Treadmill desks make you healthier first and foremost simply by reducing the number of hours you spend sitting. Even if you work out every night for an hour, sitting down all day will put a significant damper on your progress. Have you ever wondered why you can’t drop that extra weight? It is because your body shuts down the second you sit down, and you are reversing everything you just worked so hard to burn off the night before. Most of us sit about 10 hours a day, and then we go to sleep. A treadmill desk breaks this habit and allows you to exercise gently without removing you from your everyday tasks. There is now a large number of options out there when it comes to treadmill workstations, we took some of the biggest names on the market for a test run and compiled our thoughts and opinions on each.
|LifeSpan TR1200-DT5||$1489||Visit Website||Read Full Review|
|LifeSpan TR800-DT5||$1318||Visit Website||Read Full Review|
|Exerpeutic 2000 WorkFit||$629||Visit Website||Read Full Review|
|Go Now Desk||$449||Visit Website||Read Full Review|
|LifeSpan TR1200-DT7||$1999||Visit Website||Read Full Review|
Treadmill desks and standing desks can be the gateway to a healthier life. You’ll feel energized, focused, and healthy. Imagine walking off that heavy feeling after lunch or adding some mileage to your day while on a conference call. When you feel healthy, it’s easier to eat right and to be motivated to exercise more.
A number of studies have shown that prolonged sitting at a desk could be linked to an increased risk of heart disease, diabetes, cancer, obesity, and early death. Doing no activity at all can be as dangerous as smoking. It’s reckoned that by replacing an office desk with a treadmill desk for 2-3 hours per day, the average person could lose 20-30kg per year. Simply walking less than 2mph while carrying out your regular office duties can burn an estimated 100-130 calories/hour. So it’s clear that using a treadmill desk can have massive health benefits.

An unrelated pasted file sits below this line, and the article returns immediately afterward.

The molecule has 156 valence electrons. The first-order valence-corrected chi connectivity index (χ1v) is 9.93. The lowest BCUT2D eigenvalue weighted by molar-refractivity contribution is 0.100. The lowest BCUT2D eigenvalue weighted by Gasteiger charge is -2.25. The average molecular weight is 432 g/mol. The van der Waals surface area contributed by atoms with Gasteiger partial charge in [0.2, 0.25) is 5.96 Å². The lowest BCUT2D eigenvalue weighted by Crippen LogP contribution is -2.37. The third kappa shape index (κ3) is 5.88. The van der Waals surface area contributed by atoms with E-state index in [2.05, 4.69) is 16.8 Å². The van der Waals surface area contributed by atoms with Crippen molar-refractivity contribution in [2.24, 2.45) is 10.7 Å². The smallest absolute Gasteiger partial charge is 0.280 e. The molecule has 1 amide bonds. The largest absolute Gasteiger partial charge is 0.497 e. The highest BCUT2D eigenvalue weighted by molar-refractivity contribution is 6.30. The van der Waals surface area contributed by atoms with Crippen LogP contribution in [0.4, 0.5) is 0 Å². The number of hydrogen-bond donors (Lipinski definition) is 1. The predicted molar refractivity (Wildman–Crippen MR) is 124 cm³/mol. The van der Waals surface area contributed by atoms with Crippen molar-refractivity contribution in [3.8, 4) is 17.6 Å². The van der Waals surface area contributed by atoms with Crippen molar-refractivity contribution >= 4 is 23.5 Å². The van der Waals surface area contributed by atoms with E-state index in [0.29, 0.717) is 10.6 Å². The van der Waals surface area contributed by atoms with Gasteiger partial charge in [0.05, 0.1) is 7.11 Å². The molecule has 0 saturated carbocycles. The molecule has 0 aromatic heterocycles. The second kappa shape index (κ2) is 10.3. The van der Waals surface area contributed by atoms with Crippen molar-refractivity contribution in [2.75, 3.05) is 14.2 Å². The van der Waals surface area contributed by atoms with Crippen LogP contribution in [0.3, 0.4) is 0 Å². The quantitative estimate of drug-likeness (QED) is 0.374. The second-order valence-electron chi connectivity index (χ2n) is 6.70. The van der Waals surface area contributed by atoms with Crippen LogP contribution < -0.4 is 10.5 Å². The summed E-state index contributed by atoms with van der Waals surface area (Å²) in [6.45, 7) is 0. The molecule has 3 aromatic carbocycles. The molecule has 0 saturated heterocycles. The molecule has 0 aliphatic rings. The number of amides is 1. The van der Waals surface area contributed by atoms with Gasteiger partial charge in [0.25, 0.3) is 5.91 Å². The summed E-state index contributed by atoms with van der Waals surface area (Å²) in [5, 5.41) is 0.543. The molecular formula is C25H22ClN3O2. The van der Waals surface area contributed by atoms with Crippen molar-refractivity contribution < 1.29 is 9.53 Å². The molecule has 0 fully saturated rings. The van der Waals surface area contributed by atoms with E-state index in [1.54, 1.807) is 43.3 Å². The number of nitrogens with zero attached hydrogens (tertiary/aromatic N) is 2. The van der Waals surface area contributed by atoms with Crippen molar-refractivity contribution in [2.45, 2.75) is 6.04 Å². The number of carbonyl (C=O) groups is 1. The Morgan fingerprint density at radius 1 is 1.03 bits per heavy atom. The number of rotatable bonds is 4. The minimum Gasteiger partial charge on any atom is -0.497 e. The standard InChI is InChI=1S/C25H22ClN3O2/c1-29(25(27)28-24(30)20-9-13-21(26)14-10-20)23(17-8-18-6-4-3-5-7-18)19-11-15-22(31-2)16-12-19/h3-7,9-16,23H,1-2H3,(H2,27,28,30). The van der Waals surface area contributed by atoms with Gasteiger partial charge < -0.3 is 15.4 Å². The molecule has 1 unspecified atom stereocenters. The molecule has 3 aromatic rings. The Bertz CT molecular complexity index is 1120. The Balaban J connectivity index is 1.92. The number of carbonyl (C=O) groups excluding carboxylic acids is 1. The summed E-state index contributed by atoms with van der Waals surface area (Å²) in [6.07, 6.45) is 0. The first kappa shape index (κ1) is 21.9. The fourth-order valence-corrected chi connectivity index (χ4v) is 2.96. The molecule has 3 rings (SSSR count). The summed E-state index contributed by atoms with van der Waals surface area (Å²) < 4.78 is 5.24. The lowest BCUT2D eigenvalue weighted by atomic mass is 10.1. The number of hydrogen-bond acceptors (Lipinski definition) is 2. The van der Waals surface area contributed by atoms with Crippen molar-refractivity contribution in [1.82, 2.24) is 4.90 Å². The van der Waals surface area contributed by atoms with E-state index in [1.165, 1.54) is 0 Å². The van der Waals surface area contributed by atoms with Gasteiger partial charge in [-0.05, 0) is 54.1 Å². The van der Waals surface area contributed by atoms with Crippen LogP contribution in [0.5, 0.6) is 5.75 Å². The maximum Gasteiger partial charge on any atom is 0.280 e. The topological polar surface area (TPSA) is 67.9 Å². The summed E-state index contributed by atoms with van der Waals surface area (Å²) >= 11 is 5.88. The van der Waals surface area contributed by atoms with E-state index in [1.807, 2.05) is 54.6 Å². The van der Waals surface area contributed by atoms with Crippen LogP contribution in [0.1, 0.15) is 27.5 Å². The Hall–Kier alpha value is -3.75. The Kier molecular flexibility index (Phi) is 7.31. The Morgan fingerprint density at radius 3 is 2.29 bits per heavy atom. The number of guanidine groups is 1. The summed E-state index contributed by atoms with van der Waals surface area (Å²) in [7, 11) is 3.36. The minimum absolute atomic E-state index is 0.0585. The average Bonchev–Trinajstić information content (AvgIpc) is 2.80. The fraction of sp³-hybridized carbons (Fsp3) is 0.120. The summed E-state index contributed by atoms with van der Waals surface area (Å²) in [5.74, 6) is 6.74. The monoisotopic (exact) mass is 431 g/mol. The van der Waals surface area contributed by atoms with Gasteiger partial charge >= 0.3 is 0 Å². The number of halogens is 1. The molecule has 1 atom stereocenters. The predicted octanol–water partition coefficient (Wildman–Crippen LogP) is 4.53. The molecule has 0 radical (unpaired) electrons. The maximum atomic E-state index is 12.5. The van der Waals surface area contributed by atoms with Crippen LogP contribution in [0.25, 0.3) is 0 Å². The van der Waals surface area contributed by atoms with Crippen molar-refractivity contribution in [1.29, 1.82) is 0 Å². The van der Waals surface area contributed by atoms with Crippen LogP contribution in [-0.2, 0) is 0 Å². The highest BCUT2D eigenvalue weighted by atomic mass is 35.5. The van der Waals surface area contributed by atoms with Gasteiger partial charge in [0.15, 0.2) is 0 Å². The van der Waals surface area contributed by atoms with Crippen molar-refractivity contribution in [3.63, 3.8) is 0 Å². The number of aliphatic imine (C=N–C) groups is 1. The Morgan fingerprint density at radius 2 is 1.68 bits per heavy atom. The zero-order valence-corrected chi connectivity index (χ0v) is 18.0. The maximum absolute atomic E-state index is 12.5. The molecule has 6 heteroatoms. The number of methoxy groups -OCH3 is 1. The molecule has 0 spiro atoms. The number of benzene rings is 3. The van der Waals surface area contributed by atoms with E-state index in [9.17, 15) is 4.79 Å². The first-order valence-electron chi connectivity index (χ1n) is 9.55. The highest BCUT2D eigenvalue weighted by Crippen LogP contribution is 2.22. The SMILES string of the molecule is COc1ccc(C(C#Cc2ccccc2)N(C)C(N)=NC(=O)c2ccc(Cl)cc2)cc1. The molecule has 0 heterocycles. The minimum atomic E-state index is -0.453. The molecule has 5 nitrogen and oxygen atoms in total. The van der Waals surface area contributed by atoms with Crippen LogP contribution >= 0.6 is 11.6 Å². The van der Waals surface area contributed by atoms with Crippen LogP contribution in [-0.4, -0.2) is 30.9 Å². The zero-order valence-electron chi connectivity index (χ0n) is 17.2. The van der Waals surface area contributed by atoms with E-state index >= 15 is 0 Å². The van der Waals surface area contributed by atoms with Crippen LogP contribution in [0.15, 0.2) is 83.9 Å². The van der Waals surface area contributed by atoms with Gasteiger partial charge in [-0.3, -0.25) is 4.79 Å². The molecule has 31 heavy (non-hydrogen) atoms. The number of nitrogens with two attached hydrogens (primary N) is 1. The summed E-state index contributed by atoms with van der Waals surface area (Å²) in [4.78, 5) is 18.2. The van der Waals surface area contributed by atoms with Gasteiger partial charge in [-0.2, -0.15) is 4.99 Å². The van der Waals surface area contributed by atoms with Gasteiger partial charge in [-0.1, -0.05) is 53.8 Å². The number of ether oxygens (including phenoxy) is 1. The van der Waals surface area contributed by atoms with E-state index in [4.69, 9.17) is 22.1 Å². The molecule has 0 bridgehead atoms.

To fit in more activity every day, standing desks are becoming more common. And another solution gaining popularity is a treadmill desk.
The idea of sitting down to work seems faintly old-fashioned to me now. I’ve been doing all my writing work at a treadmill desk the past 30 days, and while that’s too short a time to quantify any potential health benefit, the experience is certainly making me more productive.
I have lost weight since I have been using the treadmill desk, but I would not attribute that to the treadmill use alone and it isn’t really the point. The treadmill contributes but it is not a replacement for daily exercise; I have still been going to the gym.
Start taking all phone calls while standing. Make it a rule that if you’re on the phone, you’re on your feet. Do the same with texting, too. Clock your standing time, and monitor how much you sit. The numbers alone may convince you to adopt a new routine.
I turned my tread desk experiment into a bit of a competitive game with myself, early on, to see just how much distance I could cover while working during my busy training season (spring is when most of our clients are preparing for their own climbs). The highest daily total was nearly 17 miles. Most days I easily doubled my pre-tread desk totals, and on high computer-volume days, I would even triple it. All that moving means good things for calorie expenditure without a lot of extra time or effort, and I dropped at least 5 pounds and an inch from my waist.